High vitamin D levels may lead to stroke
Too high levels of vitamin D in the blood may increase your risk of dying from a stroke, warns a study
London: Too high levels of vitamin D in the blood may increase your risk of dying from a stroke, warns a study.
In terms of public health, a lack of vitamin D has long been a focal point and several studies have shown that too low levels can prove detrimental to our health.
The new study, therefore, suggests that the level of vitamin D in our blood should neither be too high nor to low.
"If your vitamin D level is below 50 or over 100 nanomol per litre, there is a greater connection to deaths," said Peter Schwarz, professor at the University of Copenhagen in Denmark.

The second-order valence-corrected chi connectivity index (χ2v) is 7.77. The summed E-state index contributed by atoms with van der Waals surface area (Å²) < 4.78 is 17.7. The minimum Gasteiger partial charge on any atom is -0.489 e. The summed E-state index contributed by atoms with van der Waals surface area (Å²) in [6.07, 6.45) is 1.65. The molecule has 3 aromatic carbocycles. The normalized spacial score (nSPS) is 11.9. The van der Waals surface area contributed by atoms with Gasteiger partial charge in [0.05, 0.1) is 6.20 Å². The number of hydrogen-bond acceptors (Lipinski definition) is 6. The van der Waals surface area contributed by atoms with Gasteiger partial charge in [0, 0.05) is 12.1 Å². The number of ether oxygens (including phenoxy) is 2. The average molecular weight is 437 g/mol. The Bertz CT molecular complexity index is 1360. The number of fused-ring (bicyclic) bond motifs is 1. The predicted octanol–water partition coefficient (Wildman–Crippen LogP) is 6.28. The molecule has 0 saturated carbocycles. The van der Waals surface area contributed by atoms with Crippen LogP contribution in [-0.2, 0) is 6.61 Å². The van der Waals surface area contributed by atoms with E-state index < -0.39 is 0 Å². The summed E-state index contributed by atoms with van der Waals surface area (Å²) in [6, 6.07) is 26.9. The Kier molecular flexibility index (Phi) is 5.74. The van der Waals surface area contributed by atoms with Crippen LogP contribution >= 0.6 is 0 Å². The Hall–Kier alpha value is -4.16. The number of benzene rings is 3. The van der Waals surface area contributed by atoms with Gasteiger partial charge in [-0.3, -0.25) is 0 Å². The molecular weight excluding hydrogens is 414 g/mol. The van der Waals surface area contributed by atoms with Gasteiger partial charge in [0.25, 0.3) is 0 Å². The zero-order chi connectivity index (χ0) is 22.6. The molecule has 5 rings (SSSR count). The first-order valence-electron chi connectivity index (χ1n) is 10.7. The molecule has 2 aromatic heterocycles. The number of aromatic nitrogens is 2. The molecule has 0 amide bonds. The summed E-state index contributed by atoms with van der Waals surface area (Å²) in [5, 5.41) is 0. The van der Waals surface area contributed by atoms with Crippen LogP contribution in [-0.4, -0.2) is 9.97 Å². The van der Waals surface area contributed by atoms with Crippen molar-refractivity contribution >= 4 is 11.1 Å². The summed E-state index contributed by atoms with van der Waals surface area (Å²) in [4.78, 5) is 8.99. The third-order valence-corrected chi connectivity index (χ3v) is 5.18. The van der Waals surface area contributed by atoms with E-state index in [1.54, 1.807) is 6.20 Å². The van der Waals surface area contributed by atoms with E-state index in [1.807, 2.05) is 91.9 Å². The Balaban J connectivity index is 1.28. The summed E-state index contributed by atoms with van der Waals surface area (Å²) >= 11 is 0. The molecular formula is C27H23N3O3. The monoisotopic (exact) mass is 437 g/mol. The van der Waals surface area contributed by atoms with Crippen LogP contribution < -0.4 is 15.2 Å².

The researchers studied the level of vitamin D in 247,574 people and analysed their mortality rate over a seven-year period. In that time 16,645 patients had died.
"We have looked at what caused the death of patients, and when numbers are above 100, it appears that there is an increased risk of dying from a stroke or a coronary," Schwarz added.
"In other words, levels of vitamin D should not be too low, but neither should they be too high. Levels should be somewhere in between 50 and 100 nanomol per litre, and our study indicates that 70 is the most preferable level," Schwartz explained.
That having too much vitamin D in our blood can be bad for our health has never been proven before, and it may have great influence on our future intake of nutritional supplements.
The study appeared in the Journal of Endocrinology and Metabolism.